Despite the national name recognition and services some of the national companies offer, those agents interviewed said they maintain an advantage over the Coldwell Banker and GMAC offices in the area.

“My company is owned by a local resident who has a vested interest in the community,” Sagan said. “No one has to call long distance to get in touch with the owner of this office.

“I can spend a lot on advertising, and I can change my marketing plan for a house at a moment’s notice,” she continued. “High-end people want that flexibility, and I have that flexibility that big corporation people don’t have.”

“When you remain independent, as long as you can survive, I think you have so much more flexibility. The dollar isn’t the bottom line,” Hoy said. “I probably do more advertising, and I’m sure I give more to the community than they do.”

Hoy said national companies may tout the fact that they have their own mortgage companies or relocation services as advantages to using their affiliates, but she maintained that most quality independent agencies can provide those same services.

“A company like DeWolfe has their own mortgage division and they want you to lock in with their mortgages, but I think it’s better to have a relationship with several mortgage brokers or banks and provide you with different options,” she said.

“There’s nothing [the independents] don’t have,” Sagan added. “We all have our own Web pages, we’re members of relocation services. We don’t have an in-house mortgage company, but I can give you 10 people’s names.”

Staying Focused
Robert R. Borden II, president of LandVest in Boston, said the availability of associated services like relocation packages and mortgages from one company may actually deter some luxury home owners or homebuyers from working with them.

“I think these mergers are terrific,” Borden said. “It helps to clarify the focus on the niche market that we have. “We don’t have a mortgage business. We put all of our focus on the customers’ needs. The mortgage business doesn’t lend itself to us. It’s not where we’re at.”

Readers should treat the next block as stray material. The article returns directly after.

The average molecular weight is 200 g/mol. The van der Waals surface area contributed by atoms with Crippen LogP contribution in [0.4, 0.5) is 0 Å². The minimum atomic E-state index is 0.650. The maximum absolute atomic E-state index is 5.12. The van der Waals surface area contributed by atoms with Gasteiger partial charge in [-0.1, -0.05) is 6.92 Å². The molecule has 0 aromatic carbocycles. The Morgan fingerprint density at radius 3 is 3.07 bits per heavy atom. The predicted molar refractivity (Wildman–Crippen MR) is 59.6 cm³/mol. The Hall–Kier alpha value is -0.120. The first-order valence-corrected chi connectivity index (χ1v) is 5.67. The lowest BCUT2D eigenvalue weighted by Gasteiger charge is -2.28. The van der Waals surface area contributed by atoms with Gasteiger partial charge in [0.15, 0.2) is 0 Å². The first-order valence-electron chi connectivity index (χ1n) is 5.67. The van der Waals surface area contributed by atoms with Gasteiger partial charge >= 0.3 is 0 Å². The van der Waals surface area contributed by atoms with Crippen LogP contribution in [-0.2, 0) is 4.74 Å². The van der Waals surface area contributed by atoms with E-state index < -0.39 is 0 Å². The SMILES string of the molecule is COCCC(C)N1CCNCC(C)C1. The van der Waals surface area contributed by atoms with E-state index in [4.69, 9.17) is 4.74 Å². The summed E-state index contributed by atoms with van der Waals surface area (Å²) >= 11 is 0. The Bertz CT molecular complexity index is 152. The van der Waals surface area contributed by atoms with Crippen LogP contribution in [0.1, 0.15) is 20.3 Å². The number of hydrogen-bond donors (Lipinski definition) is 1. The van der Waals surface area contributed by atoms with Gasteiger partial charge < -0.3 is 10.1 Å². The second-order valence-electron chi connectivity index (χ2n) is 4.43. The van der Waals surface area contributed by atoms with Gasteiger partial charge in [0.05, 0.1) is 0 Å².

Borden said companies that work with luxury real estate need to keep a strong emphasis on that market, something that can prove difficult when working in a larger company.

“Companies like GMAC and Coldwell Banker work in all levels of the real estate market, so high-end companies that join them tend to get diluted. You can’t have companies like those focused only on high-end properties. That’s just the way things are.

“Itzkan was a darn good firm, and they’ll continue to be a good firm, but their focus is going to get diluted.”

“It’s a fine line to walk when you manage a large organization,” Harrington said. “You try to provide support to thousands of sales associates and provide a level of local autonomy. We’ve worked hard to maintain the local flavor of the company. We decentralize as much as we can to leave the autonomy there, and centralize where we can to be more efficient.”

Sagan said high-end buyers, like most buyers, demand personal service, and they will continue to receive that type of service at independent agencies.

“There’s nothing like the personal touch of an owner of a company greeting you when you come through the door. I know where the people are coming from, and I know where they’re going. It’s like how you feel when you walk into a restaurant and they know your name. You feel special,” she said.

Endangered Species: High-End Independents

by Banker & Tradesman time to read: 5 min